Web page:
While driving my son Will to hockey practice the other day, the flashing yellow pedestrian-crossing lights on Monroe Street at Trader Joe’s sparked us to start chatting about how traffic lights and street markings have changed over my lifetime. Then in the ricochet way the mind works, it occurred to me that now at 64 I am the age that my grandparents, born in 1898, were in my earliest memories of them, in 1962. And I thought how much the design and lighting of streets had changed over the course of their three-score-and-ten. As I say, ricochet.
In addition to the warning lights and the patterns of traffic-control paint on the streets, I remarked to Will that another difference between now and the early 1960s is how pervasive smoking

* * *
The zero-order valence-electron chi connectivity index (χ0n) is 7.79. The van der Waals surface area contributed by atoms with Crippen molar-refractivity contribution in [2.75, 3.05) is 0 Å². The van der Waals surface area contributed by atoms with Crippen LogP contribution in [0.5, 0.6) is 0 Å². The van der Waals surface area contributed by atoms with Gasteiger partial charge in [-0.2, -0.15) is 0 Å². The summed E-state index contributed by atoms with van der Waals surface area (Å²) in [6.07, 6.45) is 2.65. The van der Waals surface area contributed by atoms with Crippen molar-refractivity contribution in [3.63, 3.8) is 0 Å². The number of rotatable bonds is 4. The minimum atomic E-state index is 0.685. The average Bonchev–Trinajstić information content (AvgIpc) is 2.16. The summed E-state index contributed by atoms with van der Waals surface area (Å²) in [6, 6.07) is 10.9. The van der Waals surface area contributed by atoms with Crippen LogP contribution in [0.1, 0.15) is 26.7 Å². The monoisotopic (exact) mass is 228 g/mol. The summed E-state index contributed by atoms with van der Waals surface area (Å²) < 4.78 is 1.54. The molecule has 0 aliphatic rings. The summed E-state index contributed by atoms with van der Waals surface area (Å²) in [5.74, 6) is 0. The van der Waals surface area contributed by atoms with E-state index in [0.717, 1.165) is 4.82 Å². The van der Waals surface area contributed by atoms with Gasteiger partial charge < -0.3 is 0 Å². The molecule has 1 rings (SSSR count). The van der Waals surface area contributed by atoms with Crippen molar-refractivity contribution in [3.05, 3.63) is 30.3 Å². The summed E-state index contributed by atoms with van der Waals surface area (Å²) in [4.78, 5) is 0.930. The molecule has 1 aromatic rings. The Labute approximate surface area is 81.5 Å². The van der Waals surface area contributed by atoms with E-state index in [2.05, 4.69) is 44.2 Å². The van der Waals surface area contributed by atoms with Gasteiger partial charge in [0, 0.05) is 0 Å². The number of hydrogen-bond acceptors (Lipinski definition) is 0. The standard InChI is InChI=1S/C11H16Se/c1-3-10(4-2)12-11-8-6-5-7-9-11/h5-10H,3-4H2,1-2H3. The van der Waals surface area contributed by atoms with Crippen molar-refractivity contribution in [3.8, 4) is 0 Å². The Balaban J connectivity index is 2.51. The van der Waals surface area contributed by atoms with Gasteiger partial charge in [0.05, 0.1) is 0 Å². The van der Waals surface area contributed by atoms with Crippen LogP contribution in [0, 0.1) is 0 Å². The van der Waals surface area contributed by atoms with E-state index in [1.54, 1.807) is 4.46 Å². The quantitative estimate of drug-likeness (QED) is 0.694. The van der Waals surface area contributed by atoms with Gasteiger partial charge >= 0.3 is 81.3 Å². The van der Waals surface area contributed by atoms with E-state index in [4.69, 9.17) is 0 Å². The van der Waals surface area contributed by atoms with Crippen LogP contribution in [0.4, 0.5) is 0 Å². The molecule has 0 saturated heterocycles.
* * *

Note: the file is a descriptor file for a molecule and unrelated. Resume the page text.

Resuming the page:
was then. My Grandpa Deutsch smoked (Camels, unfiltered) as did his daughter (Mom preferred Old Golds, unfiltered). Smoking was everywhere. It was promoted through nearly every medium. The graphic arts gave us Joe Camel
. Photography and videography developed The Marlboro Man
. The jingles writers intoned the Kent theme song
. Bogie smoked his way through Casablanca
and across the Sierra Madre
. John Steinbeck
cooly cradled a cigarette in a photo on the East of Eden book jacket
, and died 15 years later of congestive heart failure
at 66. Perhaps the most apt visual representation of jazz was the laminar flow
of tobacco smoke rising smoothly in a column and then twisting into a turbulent swirl.